Lord of The Flies by William Golding Essay

802 Words 4 Pages
Lord of the Flies In William Golding’s Lord of the Flies, was a pretty decent book and really kept my interest most of the time. It was about a group of English boys trapped on an island after a plane crash. When they first realize they are on the island they are ecstatic, no adults, no rules, and it seemed as if they treated the predicament as a game. They build fire, feast, and make rules. As the novel continues, the boys are beginning to venture from civilization and go towards savagery. I believe the overall point of the book was civilization versus savagery and was developed throughout the novel. Fear began to spread throughout the island and it takes control of the boys’ lives and really seemed as if it caused them to destroy. …show more content…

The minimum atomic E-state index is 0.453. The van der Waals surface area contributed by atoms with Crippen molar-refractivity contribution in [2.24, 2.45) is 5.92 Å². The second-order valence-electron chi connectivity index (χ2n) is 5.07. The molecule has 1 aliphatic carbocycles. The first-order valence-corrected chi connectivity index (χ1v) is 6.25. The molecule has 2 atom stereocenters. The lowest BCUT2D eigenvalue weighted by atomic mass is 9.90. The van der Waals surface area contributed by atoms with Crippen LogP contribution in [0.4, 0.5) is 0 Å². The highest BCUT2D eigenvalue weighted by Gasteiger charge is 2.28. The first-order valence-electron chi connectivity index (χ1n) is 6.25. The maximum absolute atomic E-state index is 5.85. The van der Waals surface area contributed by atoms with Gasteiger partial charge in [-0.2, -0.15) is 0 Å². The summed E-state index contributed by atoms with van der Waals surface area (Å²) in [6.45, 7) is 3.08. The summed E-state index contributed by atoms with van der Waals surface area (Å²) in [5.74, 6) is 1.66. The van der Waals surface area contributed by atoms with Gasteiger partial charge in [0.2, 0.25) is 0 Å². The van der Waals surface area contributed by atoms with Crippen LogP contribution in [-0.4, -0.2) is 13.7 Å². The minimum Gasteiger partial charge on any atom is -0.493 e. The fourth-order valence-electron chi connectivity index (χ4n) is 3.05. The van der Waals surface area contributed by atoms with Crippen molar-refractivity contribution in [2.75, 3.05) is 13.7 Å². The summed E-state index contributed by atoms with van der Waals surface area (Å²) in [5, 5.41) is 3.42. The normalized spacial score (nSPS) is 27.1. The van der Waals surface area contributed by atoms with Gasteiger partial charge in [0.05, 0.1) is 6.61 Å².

It also allowed me to think about similar situations that I had been in and how my reactions related to the characters in the book. What I took from the book is that discipline and order are more important than self-expression, because without them, comfort or pleasure is not completely secure. The rule of law and self-restraint is much needed. In this context, the meaning behind 'Lord of the Flies' is apparent. Golding’s position is that when external discipline is taken away, human nature, and more so childish nature, rapidly returns to barbarism. It uses a lot of symbolism to portray this. These issues addressed in the book are as relevant today as they were hundreds of years ago and will still be relevant hundreds of years from now. It deals with the inborn evil of man and how, again, when the rules of civilization breakdown this part of human nature takes control. Golding uses symbolism such as the conch shell which represented order and civilization, the beast which represented the evil within us all, and the fire which represented hope of rescue and society to convey this message. The characters are also used as symbols, Ralph signifies democracy, Jack symbolizes the abuse of power a dictatorship, Piggy represents the underdog and knowledge and the littl'uns represent the Masses. They all come together in the book to convey the overall meaning and message. Order is significantly restored at the end of the novel

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